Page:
It's never been hotter to be a housewife than now. The "desperate" ones are still chugging, ABC swaps them and "real" ones can be found in Orange County. Wendy Walker's rookie novel, Four Wives [WCF, Powell's, Amazon], introduces us to four new ones. This time they are from a very wealthy suburb in Connecticut and all with their own sordid tale to tell or in Love's case, run far, far away from.
Love Welsh, a fallen child prodigy and her three friends, a feminist father's rights/divorce attorney, an old money Zoloft addicted stay-at-home-mom and the epitome of the made-to-order suburban Barbie mom wrestle with the ups and downs of "perfect" suburban life. This indictment on suburban wives is a guilty pleasure sure to make you stay up far past your bedtime. Told from the perspectives of the wives (each chapter alternates) until one critical chapter where one husband takes the floor, four mysteries play out. Will the clinic use the fund raiser money for throw pillows or "controversial" matters? Who is Janie having an affair with? What happened that was so terrible that Love tried to kill herself as a teenager and still hasn't told her husband about? And how did the Ferrell baby really die? While the story lines are held together by the women's coffee chats, they do come crashing into each other on the day and night of the big fundraiser.
All the needed parts for a juicy romance novel are here, but with enough brains to not insult you.
One of Love's subplots deals with how the emotional toll wears her body down. There are a lot of "is it just in head?" moments, but honestly, how many of us haven't found ourselves in bed sick the day after a big project, final exams, or heaven forbid sick the day of a big presentation? The mind-body connection is explored, but gives an even hand to both the somewhat kooky ideas alternative medicine gives us and how Western flops around like a dying fish to explain something that doesn't have typical symptoms. There are also some wonderful exchanges between Love's mother, who is old-school in the way that men and women interact, and Marie who fights day and night with the patriarchy at large and within her own household and mind.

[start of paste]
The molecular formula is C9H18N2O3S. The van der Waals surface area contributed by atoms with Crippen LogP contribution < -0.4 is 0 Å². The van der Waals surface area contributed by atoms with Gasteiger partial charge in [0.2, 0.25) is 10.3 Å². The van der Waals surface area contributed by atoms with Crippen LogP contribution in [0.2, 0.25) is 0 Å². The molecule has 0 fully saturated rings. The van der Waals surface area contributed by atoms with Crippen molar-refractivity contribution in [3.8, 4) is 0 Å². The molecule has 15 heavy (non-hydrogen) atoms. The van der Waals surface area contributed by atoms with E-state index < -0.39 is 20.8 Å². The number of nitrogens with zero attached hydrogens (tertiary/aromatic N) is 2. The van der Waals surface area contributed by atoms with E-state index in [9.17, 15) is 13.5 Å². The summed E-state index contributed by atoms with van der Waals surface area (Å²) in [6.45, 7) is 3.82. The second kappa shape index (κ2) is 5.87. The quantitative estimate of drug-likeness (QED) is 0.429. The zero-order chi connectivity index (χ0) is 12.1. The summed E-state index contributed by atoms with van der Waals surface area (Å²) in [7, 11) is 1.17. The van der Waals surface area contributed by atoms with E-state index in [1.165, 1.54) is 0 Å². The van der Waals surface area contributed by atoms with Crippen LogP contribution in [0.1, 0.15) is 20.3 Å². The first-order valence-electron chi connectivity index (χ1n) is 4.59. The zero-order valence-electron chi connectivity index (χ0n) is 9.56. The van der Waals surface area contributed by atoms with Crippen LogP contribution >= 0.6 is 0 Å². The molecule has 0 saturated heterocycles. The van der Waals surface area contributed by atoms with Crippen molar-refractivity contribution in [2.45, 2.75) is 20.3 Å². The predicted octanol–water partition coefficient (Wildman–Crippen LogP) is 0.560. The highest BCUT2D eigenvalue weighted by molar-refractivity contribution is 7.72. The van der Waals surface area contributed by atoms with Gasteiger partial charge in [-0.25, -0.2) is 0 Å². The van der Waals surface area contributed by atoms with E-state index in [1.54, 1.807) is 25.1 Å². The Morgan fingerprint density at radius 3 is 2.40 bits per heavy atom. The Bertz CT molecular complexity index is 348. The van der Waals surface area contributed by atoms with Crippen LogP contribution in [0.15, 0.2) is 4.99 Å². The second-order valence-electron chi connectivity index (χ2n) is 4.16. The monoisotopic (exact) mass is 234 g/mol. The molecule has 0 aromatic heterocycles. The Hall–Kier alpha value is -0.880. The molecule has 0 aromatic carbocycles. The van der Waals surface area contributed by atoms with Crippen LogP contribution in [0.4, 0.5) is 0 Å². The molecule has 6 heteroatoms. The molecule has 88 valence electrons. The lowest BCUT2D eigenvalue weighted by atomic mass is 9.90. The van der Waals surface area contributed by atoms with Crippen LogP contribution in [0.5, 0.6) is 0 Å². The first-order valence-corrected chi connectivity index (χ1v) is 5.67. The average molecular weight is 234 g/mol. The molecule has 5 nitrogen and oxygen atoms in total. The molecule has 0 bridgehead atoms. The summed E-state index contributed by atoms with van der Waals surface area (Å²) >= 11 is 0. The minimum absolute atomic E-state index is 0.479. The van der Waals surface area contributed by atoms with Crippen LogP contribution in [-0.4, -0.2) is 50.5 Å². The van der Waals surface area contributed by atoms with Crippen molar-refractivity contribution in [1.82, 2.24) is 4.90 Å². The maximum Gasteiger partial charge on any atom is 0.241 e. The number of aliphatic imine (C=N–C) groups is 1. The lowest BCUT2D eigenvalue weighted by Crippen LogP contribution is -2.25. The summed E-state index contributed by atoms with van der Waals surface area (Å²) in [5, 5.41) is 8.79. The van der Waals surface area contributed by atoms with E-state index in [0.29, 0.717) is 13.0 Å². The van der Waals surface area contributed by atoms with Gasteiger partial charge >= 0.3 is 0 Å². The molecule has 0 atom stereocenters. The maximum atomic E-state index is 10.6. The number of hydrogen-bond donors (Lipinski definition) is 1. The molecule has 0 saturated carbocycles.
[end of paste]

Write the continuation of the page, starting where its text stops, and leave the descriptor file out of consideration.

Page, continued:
Walker paints some honest and hard pictures about the lives of women as mothers. The realization that you have failed as a mother, the immense workload that goes into being a stay-at-home mom, and negotiating the second shift for two income families. I should warn you that rape does play a part of two of the plotlines.
As a city-living mama who is already seeing the over-consumption mentality seep into four-year-olds' psyches, I had to laugh when one character decides that moving out of their country club loving suburb to New York City. As if the issues of entitlement and Juicy Couture evaporate once one crosses the river and lives in a diverse neighborhood. Otherwise this was a good addition to the ever growing mommy-lit genre and certainly a must for summer reading. Or for your upcoming trip to the Virgin Islands.
I eagerly await Walker's second novel.
Disclaimer: The only payment I received for this review was the review copy of the book.
Technorati tags: book review, Four Wives, Wendy Walker, feminism
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